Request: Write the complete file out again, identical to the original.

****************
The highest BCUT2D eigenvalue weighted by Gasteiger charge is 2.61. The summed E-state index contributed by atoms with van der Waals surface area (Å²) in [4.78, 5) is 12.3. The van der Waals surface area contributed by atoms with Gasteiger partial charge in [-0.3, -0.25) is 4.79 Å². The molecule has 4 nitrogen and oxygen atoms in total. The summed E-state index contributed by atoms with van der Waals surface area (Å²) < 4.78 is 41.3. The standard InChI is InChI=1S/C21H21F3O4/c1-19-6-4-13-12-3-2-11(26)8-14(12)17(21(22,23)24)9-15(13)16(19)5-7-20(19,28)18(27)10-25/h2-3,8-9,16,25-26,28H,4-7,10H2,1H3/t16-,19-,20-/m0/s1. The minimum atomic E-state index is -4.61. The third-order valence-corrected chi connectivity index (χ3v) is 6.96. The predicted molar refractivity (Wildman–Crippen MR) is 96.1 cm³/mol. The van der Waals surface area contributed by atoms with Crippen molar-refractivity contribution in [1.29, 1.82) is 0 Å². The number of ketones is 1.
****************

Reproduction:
The highest BCUT2D eigenvalue weighted by Gasteiger charge is 2.61. The summed E-state index contributed by atoms with van der Waals surface area (Å²) in [4.78, 5) is 12.3. The van der Waals surface area contributed by atoms with Gasteiger partial charge in [-0.3, -0.25) is 4.79 Å². The molecule has 4 nitrogen and oxygen atoms in total. The summed E-state index contributed by atoms with van der Waals surface area (Å²) < 4.78 is 41.3. The standard InChI is InChI=1S/C21H21F3O4/c1-19-6-4-13-12-3-2-11(26)8-14(12)17(21(22,23)24)9-15(13)16(19)5-7-20(19,28)18(27)10-25/h2-3,8-9,16,25-26,28H,4-7,10H2,1H3/t16-,19-,20-/m0/s1. The minimum atomic E-state index is -4.61. The third-order valence-corrected chi connectivity index (χ3v) is 6.96. The predicted molar refractivity (Wildman–Crippen MR) is 96.1 cm³/mol. The van der Waals surface area contributed by atoms with Crippen molar-refractivity contribution in [1.29, 1.82) is 0 Å². The number of ketones is 1.